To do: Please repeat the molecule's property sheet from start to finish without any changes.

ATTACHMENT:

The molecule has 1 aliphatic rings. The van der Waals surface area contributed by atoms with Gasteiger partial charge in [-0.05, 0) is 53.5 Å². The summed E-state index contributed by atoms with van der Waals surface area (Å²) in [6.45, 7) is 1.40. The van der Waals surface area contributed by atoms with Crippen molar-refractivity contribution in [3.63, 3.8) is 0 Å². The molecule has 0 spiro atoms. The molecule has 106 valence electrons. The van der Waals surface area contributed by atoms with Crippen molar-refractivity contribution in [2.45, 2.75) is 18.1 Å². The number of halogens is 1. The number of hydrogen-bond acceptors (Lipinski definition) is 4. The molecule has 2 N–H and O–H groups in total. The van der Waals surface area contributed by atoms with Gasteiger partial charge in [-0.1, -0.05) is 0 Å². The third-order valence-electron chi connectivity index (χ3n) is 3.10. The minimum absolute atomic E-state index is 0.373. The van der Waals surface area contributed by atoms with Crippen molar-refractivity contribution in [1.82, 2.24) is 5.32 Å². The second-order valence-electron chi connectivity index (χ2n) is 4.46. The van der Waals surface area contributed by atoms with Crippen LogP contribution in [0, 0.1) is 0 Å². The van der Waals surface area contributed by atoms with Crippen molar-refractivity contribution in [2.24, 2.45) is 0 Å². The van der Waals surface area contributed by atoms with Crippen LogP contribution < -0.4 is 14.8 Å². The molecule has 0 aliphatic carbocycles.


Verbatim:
The molecule has 1 aliphatic rings. The van der Waals surface area contributed by atoms with Gasteiger partial charge in [-0.05, 0) is 53.5 Å². The summed E-state index contributed by atoms with van der Waals surface area (Å²) in [6.45, 7) is 1.40. The van der Waals surface area contributed by atoms with Crippen molar-refractivity contribution in [3.63, 3.8) is 0 Å². The molecule has 0 spiro atoms. The molecule has 106 valence electrons. The van der Waals surface area contributed by atoms with Crippen molar-refractivity contribution in [2.45, 2.75) is 18.1 Å². The number of halogens is 1. The number of hydrogen-bond acceptors (Lipinski definition) is 4. The molecule has 2 N–H and O–H groups in total. The van der Waals surface area contributed by atoms with Gasteiger partial charge in [-0.1, -0.05) is 0 Å². The third-order valence-electron chi connectivity index (χ3n) is 3.10. The minimum absolute atomic E-state index is 0.373. The van der Waals surface area contributed by atoms with Crippen molar-refractivity contribution in [1.82, 2.24) is 5.32 Å². The second-order valence-electron chi connectivity index (χ2n) is 4.46. The van der Waals surface area contributed by atoms with Crippen LogP contribution in [0, 0.1) is 0 Å². The van der Waals surface area contributed by atoms with Crippen molar-refractivity contribution in [2.24, 2.45) is 0 Å². The van der Waals surface area contributed by atoms with Crippen LogP contribution < -0.4 is 14.8 Å². The molecule has 0 aliphatic carbocycles.